In the 19th century, there was in Russia wide distrust of Queen Victoria.  In Soviet times, the West was seen as besieging Russia.  There is, then, an age-old distrust of the West in Russia.  Russians believe that the West will harm Russia if it can.

The USSR collapsed, but Soviet mentality has remained. Inside the Soviet mentality is an inbuilt mechanism for anti-Western, anti-American feelings.  This only disappeared for four years during World War II.  On Victory Day in May 1945 (which Mirsky described from personal experience), American were genuinely popular in Red Square.

Putin does not see the possibility of war with the West. He is not afraid of war occurring.  But Putin and his supporters believe that America and the West want to hurt Russian interests wherever they can.  They feel strangled by NATO expansion.  Russians see NATO expansion as NATO coming closer to Russia, making the situation for Russia more dangerous.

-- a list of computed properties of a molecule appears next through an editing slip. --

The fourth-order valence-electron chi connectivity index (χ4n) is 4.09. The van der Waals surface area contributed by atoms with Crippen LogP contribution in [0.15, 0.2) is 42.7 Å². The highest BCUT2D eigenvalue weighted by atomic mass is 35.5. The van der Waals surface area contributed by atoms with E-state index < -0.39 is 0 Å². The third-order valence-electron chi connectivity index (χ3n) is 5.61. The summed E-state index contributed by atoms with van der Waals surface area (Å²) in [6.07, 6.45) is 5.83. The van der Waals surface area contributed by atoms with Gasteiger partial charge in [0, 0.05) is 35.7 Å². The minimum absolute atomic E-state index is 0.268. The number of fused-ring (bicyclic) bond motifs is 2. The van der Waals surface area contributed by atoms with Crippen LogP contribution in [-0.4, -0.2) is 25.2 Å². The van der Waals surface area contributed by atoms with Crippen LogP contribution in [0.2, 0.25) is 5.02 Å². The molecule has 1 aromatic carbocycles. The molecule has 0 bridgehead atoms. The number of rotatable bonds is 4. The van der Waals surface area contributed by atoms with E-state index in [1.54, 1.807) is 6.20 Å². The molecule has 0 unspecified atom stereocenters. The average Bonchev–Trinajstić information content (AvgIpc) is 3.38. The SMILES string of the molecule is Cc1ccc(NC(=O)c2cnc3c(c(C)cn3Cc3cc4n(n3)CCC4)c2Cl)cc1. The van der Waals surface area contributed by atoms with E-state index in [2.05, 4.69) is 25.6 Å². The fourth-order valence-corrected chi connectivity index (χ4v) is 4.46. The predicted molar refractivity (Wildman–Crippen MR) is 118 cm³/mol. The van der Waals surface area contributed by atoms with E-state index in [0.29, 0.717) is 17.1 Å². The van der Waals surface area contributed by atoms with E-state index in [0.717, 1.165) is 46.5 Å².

But what, Mirsky asked, is the actual danger to Russia? Who cares if Poland and the Baltic states belong to NATO?  The answer is not clear, but Putin sees their belonging to NATO as bad.

The NATO bombing of Serbia in the 1990’s negatively affected Putin’s and Russian attitudes toward America. Mirsky was in Princeton when this occurred.  When he returned to Moscow, he saw what damage this war had done.  Serbs were seen as fellow Slavs.  Bombing them was seen as part of a plan for aggression against Russia.  “Yesterday Belgrade, today Baghdad, tomorrow Moscow,” was a common view after the U.S. intervened in Iraq.